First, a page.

Lee Nelson Deserves Better Than This

by Travis Mateer

I’m not sure what I expected before this murder trial began on Monday, but it certainly wasn’t a growing fear at the end of the week that doubt would exist in my mind about who is responsible for doing this to Lee Nelson:

I debated with myself about whether or not to publish this picture, but the way the week ended convinced me the entire criminal justice system in Missoula needs a fucking reality check that this isn’t just some game we’re playing, with jailhouse snitches and manipulative cops protecting their own asses in this goddamn farce.

The world inside the jail, which is under the direct supervision of the Missoula County Sheriff’s Office, has become a significant part of the state’s effort to convict Charles Michael Covey of deliberate homicide, starting with a decision SOMEONE at the jail made to put Covey in leg restraints before trial.

Why does this matter? It matters because perception is everything in a case like this, where a murder weapon was never recovered, a confession was never formally obtained, and the culture this murder arises from is one heavily influenced by addiction, desperation, and violence. Even worse, Covey’s mobility and physical health are factors that have come up in witness testimony, so the perception that Covey had a limp due to injury could very well be prejudicial for the jury.

The defense made a motion at the beginning of the trial about the leg restraints, and in order to address this, Judge Vannatta had to examine his correspondence with the jail regarding the security plan to determine that two plain clothes officers were requested, but NOTHING about restraints of any kind.

Exploiting jailhouse bravado appears to be a BIG component of the state’s case against Charles Covey. So, who is helping out LEAD Detective, Guy Baker, to obtain such credible statements of guilt? Well, inmates like Bryan Hindman, someone I know well from my time working at the Poverello Center.

Bryan Hindman, from my direct experience, is a VERY adept manipulator, so good he was a manager for a short time at a local motel, and offered his perspective on the problem of the homeless just a few years ago.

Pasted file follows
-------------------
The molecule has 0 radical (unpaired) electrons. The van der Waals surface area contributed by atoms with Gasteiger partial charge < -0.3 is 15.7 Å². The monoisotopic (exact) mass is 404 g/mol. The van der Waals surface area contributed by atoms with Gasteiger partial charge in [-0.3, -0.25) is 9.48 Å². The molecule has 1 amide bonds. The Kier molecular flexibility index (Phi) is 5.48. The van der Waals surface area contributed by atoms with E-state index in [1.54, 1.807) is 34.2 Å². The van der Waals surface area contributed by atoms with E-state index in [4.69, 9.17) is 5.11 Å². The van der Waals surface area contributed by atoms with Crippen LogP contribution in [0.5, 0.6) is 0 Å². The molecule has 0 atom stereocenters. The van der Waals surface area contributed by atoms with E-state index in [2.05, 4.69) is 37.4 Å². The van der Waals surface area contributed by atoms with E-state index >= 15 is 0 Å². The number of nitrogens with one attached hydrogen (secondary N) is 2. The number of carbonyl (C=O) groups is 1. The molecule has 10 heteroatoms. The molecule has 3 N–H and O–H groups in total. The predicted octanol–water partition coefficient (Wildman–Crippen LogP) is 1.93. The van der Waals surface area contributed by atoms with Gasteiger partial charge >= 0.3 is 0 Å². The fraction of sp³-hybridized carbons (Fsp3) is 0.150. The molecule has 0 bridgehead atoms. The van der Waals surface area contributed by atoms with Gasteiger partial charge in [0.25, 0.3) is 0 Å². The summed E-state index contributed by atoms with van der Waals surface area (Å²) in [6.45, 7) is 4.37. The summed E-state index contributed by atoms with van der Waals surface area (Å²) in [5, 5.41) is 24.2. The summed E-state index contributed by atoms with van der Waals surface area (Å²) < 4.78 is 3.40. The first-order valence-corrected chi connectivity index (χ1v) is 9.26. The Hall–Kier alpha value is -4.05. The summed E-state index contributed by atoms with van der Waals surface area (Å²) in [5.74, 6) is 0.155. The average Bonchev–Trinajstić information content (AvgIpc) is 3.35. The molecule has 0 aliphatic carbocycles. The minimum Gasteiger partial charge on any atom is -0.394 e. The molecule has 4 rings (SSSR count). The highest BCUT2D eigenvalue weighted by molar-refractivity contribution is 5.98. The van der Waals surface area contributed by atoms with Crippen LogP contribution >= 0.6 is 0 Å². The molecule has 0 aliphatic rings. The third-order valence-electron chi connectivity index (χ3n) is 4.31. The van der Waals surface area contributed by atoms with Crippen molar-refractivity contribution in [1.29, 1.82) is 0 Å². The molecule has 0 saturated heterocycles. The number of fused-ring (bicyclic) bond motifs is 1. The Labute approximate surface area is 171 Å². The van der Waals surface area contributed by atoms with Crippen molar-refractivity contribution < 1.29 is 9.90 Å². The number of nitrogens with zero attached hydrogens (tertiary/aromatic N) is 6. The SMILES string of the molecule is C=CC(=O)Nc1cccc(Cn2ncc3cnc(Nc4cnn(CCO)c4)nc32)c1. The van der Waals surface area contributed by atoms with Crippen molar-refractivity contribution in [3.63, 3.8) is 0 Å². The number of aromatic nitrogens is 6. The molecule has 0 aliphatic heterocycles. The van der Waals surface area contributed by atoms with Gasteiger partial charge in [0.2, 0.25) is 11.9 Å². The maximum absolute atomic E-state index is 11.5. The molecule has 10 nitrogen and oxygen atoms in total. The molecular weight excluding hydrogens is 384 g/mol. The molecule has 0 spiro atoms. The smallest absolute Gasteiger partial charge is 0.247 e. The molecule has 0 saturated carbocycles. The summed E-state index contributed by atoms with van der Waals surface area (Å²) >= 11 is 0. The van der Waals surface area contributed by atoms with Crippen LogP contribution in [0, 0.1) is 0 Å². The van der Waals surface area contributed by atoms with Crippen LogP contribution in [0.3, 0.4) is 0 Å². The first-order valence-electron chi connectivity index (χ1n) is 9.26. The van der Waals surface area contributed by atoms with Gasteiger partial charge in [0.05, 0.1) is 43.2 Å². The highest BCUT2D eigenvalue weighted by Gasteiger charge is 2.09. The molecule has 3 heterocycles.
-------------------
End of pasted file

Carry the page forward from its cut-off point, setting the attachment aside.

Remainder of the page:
From the link (emphasis mine):

Down the road, Mountain Valley Inn Manager Bryan Hindman leads Angela to where people have been taking shelter in the hotel’s stairwell, one of *several* areas seeing problems on the premise.

“They’d be sleeping under the stairs and you can take the stairs all the way up to the third floor landing. That’s where I’d find them sleeping,” Hindman adds.

And if they weren’t there, he knew they had been.

He says, “The majority of time they’ve probably urinated or defecated back there. So we have to get in there. We have to clean it up immediately.”

Clean up and repeat.

“I think part of our problem as a community is we ignored it too long,” Hindman expresses to Angela. “We ignored the homeless situation too long.”

Another quality witness emerged just a few months ago, despite this homicide being two years old. It’s VERY convenient that the man pictured below, who recently faced drug charges with intent to distribute, popped up to provide testimony regarding the elusive weapon, thought to be a bat.

Yep, according to Joseph Brian, Covey was his cellmate recently and told him that he burned the bat at his camp after the murder. So POOF, I guess that wraps up THAT loose end.

Another reason I published the gruesome photo of Lee Nelson’s fatal injuries is because the weapon, or lack thereof, is a BIG problem for the prosecution. Lee’s injuries include BOTH sharp force wounds and blunt force wounds, something the medical examiner, Sunil Prashar, testified was unusual.

Could there be more than one weapon? And could there be more than one perpetrator? The fact I’m asking these questions at the end of a long week with over THIRTY witnesses providing their testimony is NOT a good sign for the prosecution.

I recorded a two hour conversation about this case last night with someone who is much smarter on these legal matters, and definitely more objective, so I hope to put that conversation out as the Zoom Chron podcast REBOOT on Sunday.

Thanks for reading!

About Travis Mateer

I'm an artist and citizen journalist living and writing in Montana. You can contact me here: willskink at yahoo dot com
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1 Response to Lee Nelson Deserves Better Than This

  1. SUPERB reporting. I got a client’s death sentence overturned due to a remote controlled 50,000 volt shock vest controlled by courtroom deputies, the client was forced to wear under his shirt over our objections. Yes, jailhouse snitches and everything else you relate, is a cesspool that overflows in cases like this one. Eagerly looking forward to your next dispatch.

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